Full Catastrophe Melt-Down

May 30, 2010

in Adult Mental Wellness, Stress Coping Strategies

When Jon Kabat-Zinn’s Full Catastrophe Living popped into my Amazon mailbox, the title didn’t just pique my interest; it reached out and grabbed me by the throat!

Right there, that described my life!

The year was 2007, and having lived a life of managing stress on the slim rim of sanity, I knew that in order to keep from being sucked down into that familiar whirling, turbulent vortex that would fire me down, down, down into a full-catastrophe melt-down, I needed some help. I had lived in a mental prison that kept me, on the one hand, in deep regret of painful experiences of the past, and then, suddenly, on the other hand, would toss me to where I would linger in tense apprehension of the future. Add to that a sound measure of (Adult) Attention Deficit Disorder (A.D.D.), and you had yourself one fine specimen of a hurting human unit.

Riveted on the title that spring morning, I clicked on the Amazon link for the title and began an intravenous feed of the preview information offered on the site:

“Full Catastrophe Living: Using the Wisdom of Your Body and Mind to Face Stress, Pain and Illness.” I read on…

“The program of the Stress Reduction Clinic at the University of Massachusetts Medical Center.”

“The practice of mindfulness: Paying Attention.”

“When you begin paying attention to what your mind is doing, you will probably find that there is a great deal of mental and emotional activity going on beneath the surface. These incessant thoughts and feelings can drain a lot of your energy. They can be obstacles to experiencing even brief moments of stillness and contentment.”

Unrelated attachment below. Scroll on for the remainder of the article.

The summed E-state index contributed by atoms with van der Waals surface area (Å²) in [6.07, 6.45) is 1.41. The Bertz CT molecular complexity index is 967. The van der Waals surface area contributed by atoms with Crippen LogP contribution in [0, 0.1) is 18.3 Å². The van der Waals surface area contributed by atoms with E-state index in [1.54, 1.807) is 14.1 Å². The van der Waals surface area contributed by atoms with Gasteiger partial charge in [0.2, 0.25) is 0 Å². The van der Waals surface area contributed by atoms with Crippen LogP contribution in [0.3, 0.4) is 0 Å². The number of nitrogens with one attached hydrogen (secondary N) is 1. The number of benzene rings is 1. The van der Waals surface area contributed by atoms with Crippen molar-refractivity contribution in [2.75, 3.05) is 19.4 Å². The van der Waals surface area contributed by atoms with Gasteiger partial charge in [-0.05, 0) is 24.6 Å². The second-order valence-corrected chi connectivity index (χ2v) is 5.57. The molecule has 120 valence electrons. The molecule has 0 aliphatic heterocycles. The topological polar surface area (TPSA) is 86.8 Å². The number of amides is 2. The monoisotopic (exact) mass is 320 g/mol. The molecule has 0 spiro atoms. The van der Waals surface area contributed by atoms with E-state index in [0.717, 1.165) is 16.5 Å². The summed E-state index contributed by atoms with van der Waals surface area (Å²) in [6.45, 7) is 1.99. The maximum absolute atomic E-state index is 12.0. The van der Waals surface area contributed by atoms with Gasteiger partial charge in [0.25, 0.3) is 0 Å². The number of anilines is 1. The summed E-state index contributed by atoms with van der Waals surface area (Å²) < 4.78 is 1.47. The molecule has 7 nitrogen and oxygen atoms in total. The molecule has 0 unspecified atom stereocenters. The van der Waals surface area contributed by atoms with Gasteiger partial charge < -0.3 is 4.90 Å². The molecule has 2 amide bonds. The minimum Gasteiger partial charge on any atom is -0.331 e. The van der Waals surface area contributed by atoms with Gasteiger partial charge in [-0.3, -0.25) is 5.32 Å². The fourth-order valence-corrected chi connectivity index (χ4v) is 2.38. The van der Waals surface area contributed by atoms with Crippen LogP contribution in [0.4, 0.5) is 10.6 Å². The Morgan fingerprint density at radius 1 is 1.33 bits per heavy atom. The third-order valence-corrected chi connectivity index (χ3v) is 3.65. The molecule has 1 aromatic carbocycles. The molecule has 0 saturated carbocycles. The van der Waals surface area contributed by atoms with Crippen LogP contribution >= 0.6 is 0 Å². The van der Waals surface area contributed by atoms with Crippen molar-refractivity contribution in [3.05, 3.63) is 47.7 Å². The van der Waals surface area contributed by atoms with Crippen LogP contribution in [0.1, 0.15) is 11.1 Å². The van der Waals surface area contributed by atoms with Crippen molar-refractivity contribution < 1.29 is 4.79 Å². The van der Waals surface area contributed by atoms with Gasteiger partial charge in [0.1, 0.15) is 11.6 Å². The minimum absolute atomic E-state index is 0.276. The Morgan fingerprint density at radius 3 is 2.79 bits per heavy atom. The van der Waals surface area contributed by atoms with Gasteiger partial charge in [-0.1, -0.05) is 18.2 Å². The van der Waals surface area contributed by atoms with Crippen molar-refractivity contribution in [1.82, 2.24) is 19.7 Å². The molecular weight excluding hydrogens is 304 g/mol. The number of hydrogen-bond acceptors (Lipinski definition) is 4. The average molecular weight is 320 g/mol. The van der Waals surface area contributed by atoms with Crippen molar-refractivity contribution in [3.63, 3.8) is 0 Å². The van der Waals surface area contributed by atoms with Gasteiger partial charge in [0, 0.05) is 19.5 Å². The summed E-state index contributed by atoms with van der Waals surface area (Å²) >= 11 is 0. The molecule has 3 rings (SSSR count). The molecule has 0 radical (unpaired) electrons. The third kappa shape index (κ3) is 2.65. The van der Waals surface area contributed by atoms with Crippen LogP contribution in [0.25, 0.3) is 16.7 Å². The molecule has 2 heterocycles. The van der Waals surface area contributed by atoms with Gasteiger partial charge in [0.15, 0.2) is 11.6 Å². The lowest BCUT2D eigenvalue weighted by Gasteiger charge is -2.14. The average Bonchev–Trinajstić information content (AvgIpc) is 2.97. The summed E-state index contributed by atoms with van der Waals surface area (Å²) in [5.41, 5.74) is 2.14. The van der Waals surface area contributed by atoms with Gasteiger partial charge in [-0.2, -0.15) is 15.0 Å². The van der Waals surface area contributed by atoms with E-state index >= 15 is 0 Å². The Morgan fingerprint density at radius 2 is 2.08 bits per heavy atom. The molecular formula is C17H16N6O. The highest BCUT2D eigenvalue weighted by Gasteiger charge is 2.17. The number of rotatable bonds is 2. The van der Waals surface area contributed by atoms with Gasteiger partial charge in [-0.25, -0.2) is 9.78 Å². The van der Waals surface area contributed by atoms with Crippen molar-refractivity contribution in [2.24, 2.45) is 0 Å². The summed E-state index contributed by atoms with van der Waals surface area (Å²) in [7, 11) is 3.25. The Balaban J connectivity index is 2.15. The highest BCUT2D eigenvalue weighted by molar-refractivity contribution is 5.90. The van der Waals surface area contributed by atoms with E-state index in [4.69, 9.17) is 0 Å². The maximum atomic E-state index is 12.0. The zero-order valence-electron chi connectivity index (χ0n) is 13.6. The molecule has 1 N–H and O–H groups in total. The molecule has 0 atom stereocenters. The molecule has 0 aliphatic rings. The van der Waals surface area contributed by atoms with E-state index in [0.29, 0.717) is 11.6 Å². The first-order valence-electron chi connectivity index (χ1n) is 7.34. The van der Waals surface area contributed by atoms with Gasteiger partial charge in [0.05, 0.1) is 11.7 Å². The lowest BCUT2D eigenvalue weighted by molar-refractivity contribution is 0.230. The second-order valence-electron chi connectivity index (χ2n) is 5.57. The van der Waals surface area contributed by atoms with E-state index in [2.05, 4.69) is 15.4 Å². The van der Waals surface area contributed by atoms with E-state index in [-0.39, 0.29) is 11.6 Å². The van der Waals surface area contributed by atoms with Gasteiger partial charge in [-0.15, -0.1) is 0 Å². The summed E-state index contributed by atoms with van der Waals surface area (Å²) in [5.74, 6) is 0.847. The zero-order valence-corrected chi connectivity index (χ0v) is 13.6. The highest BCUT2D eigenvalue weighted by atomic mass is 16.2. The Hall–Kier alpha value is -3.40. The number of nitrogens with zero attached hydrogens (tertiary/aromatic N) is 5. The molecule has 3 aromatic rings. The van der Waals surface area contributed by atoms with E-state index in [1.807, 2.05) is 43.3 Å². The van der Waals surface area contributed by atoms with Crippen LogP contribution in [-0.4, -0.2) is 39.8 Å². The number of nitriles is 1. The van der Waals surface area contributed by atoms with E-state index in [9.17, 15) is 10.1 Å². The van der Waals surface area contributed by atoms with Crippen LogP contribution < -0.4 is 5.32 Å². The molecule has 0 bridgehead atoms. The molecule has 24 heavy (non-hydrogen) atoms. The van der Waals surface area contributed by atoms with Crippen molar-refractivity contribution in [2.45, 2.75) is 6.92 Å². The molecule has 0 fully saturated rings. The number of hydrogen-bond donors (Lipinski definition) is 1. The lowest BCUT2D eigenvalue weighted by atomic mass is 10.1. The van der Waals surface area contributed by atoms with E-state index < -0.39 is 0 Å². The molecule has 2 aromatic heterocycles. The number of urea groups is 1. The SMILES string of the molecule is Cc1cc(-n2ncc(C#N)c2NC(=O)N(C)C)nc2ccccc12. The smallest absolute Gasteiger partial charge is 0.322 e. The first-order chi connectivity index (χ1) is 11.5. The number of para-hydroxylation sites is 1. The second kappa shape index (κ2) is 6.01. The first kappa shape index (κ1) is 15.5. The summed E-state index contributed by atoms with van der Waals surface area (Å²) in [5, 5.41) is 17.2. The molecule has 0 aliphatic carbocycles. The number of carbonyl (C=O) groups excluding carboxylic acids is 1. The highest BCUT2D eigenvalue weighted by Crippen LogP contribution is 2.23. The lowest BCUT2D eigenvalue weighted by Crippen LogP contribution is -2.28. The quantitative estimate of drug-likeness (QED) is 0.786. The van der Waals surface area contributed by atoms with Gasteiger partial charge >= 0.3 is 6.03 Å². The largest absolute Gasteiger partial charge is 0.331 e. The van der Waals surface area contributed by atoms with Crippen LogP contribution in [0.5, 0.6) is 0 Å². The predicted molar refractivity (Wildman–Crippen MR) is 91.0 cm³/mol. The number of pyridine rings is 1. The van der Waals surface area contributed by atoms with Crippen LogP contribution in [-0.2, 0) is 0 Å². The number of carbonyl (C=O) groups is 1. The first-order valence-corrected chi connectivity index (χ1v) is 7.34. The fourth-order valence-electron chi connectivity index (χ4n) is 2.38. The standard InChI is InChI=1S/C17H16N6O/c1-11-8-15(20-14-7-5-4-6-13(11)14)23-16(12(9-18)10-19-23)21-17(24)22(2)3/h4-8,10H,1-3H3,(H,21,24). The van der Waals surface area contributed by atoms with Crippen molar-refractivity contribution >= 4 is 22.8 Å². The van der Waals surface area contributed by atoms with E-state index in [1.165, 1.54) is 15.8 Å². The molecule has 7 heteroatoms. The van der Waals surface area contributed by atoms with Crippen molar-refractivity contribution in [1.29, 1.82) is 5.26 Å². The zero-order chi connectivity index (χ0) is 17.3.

If you are the kind of person who is hard-wired to control the world around you and you find yourself continually overwhelmed by circumstances beyond your control, you will understand why I bought that book faster than a mosquito scores a bare arm. Over the course of the coming days and weeks, I enveloped myself in not only the knowledge the author imparted, but also in the practice of Mindfulness Meditation. In a nutshell, Mindfulness Meditation is the practice of training your thoughts to dwell on the present, moment by moment, as the moments unfold. As I began practicing it, the frenzied, mental cycle that for decades had dragged me down to the bottom of the emotional ocean, began to lose its grip on me. The more I practiced living in the present moment, the less time and inclination I had to focus on the past or speculate about the future. Intense anxiety gave way to a calmness and a peace like I had never known.

Moreover, because the practice of Mindfulness fosters a far greater awareness of one’s surroundings, I began to pay closer attention to where I would place things (such as my keys…a constant issue with A.D.D.ers ), and my greater ability to focus enabled me to do a better job at prioritizing, too. My life began to take on some semblance of very welcomed order.

Now, thanks to Mindfulness Meditation, I have become acutely aware of the warning signs of my own toxic thoughts, and can steer clear of the undertows of discouragement, anxiety and stress, by immediately switching gears and focusing back in on the present moment.

{ 2 comments… read them below or add one }

John March 18, 2011 at 11:17 am

I have been suffering with increasing frequency from a sort of later life depression in recent years. The purpose of this comment is just to say thank you from across the pond to the authors of a number of helpful articles on this site. One day I hope to be able to help others in the same way as I am helped by the generosity, wisdom and solidarity of the contributors to websites such as these. One of the hardest things about this debilitating condition is the feelings of guilt towards one’s nearest and dearest whose own lives must surely be impaired as a result of the depression in their relative. It motivates me to keep fighting!
Thank you again. God bless you…. and me!

Reply

Karen Wilson March 18, 2011 at 12:28 pm

It is for people such as you that I devote my time and energy to these articles. I live where you live, feel what you feel, and hope as you hope. Thank you for your kind post. Blessings back to you, my friend!
Karen

Reply

Leave a Comment

Previous post:

Next post: